Editorial: vaccination requirements are a must to protect against disease

In a world where communicable diseases pose an ever-present threat, misinformation is our greatest enemy.

According to an article on the website of Forbes magazine, the United States is currently in the midst of the worst measles outbreak in 20 years. Finding correct information about measles can be a difficult task, especially with the anti-vaccine movement polluting every forum and article with groundless claims.

So where is the correct information?

Here are some measles facts courtesy of the Centers for Disease Control and Prevention:

Before the vaccine was developed in 1963, 3 to 4 million people in the U.S. were infected with measles each year. By 1998, only 100 cases of measles were reported in the U.S.

With the rise of the anti-vaccine movement since then, 644 cases were reported in 2014. In 2015, 170 cases were reported between Jan. 1 and Feb. 27 alone.

Notice a trend?

To make a long story short, the movement began when a British doctor named Andrew Wakefield published a study about the measles, mumps and rubella vaccine in The Lancet in 1998. He claimed his study found a causation between the MMR vaccine and autism, though it didn’t.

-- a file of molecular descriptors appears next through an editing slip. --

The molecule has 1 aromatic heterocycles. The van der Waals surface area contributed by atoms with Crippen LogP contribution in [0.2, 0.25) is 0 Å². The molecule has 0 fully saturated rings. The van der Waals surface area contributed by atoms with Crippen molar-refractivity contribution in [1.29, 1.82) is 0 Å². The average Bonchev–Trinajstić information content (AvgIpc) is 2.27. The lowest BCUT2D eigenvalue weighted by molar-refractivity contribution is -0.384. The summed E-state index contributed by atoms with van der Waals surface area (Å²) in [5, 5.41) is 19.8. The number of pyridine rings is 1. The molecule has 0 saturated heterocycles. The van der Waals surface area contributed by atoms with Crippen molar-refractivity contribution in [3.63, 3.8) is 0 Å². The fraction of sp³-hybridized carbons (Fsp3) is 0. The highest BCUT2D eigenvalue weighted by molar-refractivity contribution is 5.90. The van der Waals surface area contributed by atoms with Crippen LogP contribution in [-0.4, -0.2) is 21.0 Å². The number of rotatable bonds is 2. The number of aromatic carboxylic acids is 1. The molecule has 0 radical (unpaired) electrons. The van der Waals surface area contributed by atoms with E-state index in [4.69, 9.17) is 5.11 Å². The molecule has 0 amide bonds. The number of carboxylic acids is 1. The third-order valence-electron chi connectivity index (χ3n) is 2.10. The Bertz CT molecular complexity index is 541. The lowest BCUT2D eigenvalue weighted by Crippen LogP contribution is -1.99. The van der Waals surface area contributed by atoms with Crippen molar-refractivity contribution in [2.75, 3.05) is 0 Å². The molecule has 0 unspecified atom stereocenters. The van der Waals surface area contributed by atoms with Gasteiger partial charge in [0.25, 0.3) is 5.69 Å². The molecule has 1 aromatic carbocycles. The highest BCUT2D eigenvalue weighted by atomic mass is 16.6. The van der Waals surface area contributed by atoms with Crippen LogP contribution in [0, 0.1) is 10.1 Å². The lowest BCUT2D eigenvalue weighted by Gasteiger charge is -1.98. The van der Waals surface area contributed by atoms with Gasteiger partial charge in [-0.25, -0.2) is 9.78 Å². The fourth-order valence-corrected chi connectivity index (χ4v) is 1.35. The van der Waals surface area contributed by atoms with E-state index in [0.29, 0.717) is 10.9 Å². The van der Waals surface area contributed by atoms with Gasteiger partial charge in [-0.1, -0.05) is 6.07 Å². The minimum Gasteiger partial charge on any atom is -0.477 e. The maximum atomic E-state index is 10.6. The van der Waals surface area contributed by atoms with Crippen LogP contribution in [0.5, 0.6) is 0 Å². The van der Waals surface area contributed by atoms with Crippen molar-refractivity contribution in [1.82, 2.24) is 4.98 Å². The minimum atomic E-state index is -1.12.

His claims have since been discredited, his study retracted from The Lancet and his license to practice medicine revoked.

Unfortunately, the fallout from the spread of his claims continues, and we are seeing the damage now. Our herd immunity is being compromised as people continue to make poor vaccination choices.

Though it will take time, there is a solution that will help restore the U.S.’s immunity rates to what they once were.

Several institutions, including the University of California system, are implementing more strict mandatory vaccination policies.

The UC’s plan, which will be phased in over three years, will require incoming students to be vaccinated for “measles, mumps and rubella; meningococcus; varicella (chicken pox); and tetanus, diphtheria and pertussis (whooping cough)” in addition to the current hepatitis B vaccination requirement, according to the UC website.

California Sens. Richard Pan and Ben Allen are also introducing legislation that would prevent parents from opting out of vaccinating their children due to personal beliefs.

If we are to prevent the unnecessary spread of easily preventable disease and suffering, adoption of these policies must become uniform, including here at Cosumnes River College.

There is no reason the U.S. should still be seeing outbreaks of measles and whooping cough, and there is no reason we should be forced to spend massive amounts of resources to treat such outbreaks.

Our greatest weapon against misinformation is proper knowledge. Take some biology classes, inform yourself, support this legislation and protect the herd.

The simple fact is that vaccination is our best defense against disease.

If you can not see that, your opinion is dangerous and you are wrong.